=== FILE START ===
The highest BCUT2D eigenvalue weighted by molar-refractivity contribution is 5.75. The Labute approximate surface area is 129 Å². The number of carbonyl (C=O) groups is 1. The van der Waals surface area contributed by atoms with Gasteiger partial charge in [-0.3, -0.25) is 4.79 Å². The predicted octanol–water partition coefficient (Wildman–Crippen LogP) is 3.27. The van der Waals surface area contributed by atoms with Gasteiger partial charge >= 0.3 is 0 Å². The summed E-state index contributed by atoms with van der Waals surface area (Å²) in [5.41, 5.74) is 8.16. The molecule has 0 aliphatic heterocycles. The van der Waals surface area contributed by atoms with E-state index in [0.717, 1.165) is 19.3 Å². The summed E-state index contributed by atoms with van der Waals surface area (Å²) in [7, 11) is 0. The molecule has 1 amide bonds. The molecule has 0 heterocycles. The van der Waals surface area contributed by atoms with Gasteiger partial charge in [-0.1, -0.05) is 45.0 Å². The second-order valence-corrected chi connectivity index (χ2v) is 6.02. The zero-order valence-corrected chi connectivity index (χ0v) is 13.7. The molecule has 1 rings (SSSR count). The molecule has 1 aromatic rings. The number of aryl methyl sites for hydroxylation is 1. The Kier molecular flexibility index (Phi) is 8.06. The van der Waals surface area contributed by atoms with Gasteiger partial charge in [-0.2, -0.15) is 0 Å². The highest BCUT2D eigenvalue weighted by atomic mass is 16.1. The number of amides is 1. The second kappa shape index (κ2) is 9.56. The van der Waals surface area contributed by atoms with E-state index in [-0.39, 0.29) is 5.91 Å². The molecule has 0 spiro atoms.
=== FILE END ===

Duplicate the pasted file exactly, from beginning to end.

The highest BCUT2D eigenvalue weighted by molar-refractivity contribution is 5.75. The Labute approximate surface area is 129 Å². The number of carbonyl (C=O) groups is 1. The van der Waals surface area contributed by atoms with Gasteiger partial charge in [-0.3, -0.25) is 4.79 Å². The predicted octanol–water partition coefficient (Wildman–Crippen LogP) is 3.27. The van der Waals surface area contributed by atoms with Gasteiger partial charge >= 0.3 is 0 Å². The summed E-state index contributed by atoms with van der Waals surface area (Å²) in [5.41, 5.74) is 8.16. The molecule has 0 aliphatic heterocycles. The van der Waals surface area contributed by atoms with E-state index in [0.717, 1.165) is 19.3 Å². The summed E-state index contributed by atoms with van der Waals surface area (Å²) in [7, 11) is 0. The molecule has 1 amide bonds. The molecule has 0 heterocycles. The van der Waals surface area contributed by atoms with Gasteiger partial charge in [-0.1, -0.05) is 45.0 Å². The second-order valence-corrected chi connectivity index (χ2v) is 6.02. The zero-order valence-corrected chi connectivity index (χ0v) is 13.7. The molecule has 1 rings (SSSR count). The molecule has 1 aromatic rings. The number of aryl methyl sites for hydroxylation is 1. The Kier molecular flexibility index (Phi) is 8.06. The van der Waals surface area contributed by atoms with Gasteiger partial charge in [-0.2, -0.15) is 0 Å². The highest BCUT2D eigenvalue weighted by atomic mass is 16.1. The number of amides is 1. The second kappa shape index (κ2) is 9.56. The van der Waals surface area contributed by atoms with E-state index in [-0.39, 0.29) is 5.91 Å². The molecule has 0 spiro atoms.